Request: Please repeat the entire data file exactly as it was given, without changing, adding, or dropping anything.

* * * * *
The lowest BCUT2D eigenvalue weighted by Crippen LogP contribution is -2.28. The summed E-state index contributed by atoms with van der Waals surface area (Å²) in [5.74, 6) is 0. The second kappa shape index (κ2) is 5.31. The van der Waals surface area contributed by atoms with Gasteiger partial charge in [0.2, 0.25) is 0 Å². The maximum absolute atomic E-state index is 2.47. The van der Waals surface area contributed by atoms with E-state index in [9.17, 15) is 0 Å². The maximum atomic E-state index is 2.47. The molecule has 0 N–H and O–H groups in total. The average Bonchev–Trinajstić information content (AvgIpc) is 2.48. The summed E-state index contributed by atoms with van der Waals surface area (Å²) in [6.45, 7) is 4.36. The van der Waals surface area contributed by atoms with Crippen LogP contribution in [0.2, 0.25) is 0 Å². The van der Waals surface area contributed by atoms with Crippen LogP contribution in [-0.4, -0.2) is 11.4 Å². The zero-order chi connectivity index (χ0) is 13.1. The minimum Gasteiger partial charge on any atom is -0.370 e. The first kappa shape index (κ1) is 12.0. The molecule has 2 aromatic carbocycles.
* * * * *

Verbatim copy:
The lowest BCUT2D eigenvalue weighted by Crippen LogP contribution is -2.28. The summed E-state index contributed by atoms with van der Waals surface area (Å²) in [5.74, 6) is 0. The second kappa shape index (κ2) is 5.31. The van der Waals surface area contributed by atoms with Gasteiger partial charge in [0.2, 0.25) is 0 Å². The maximum absolute atomic E-state index is 2.47. The van der Waals surface area contributed by atoms with E-state index in [9.17, 15) is 0 Å². The maximum atomic E-state index is 2.47. The molecule has 0 N–H and O–H groups in total. The average Bonchev–Trinajstić information content (AvgIpc) is 2.48. The summed E-state index contributed by atoms with van der Waals surface area (Å²) in [6.45, 7) is 4.36. The van der Waals surface area contributed by atoms with Crippen LogP contribution in [0.2, 0.25) is 0 Å². The van der Waals surface area contributed by atoms with Crippen LogP contribution in [-0.4, -0.2) is 11.4 Å². The zero-order chi connectivity index (χ0) is 13.1. The minimum Gasteiger partial charge on any atom is -0.370 e. The first kappa shape index (κ1) is 12.0. The molecule has 2 aromatic carbocycles.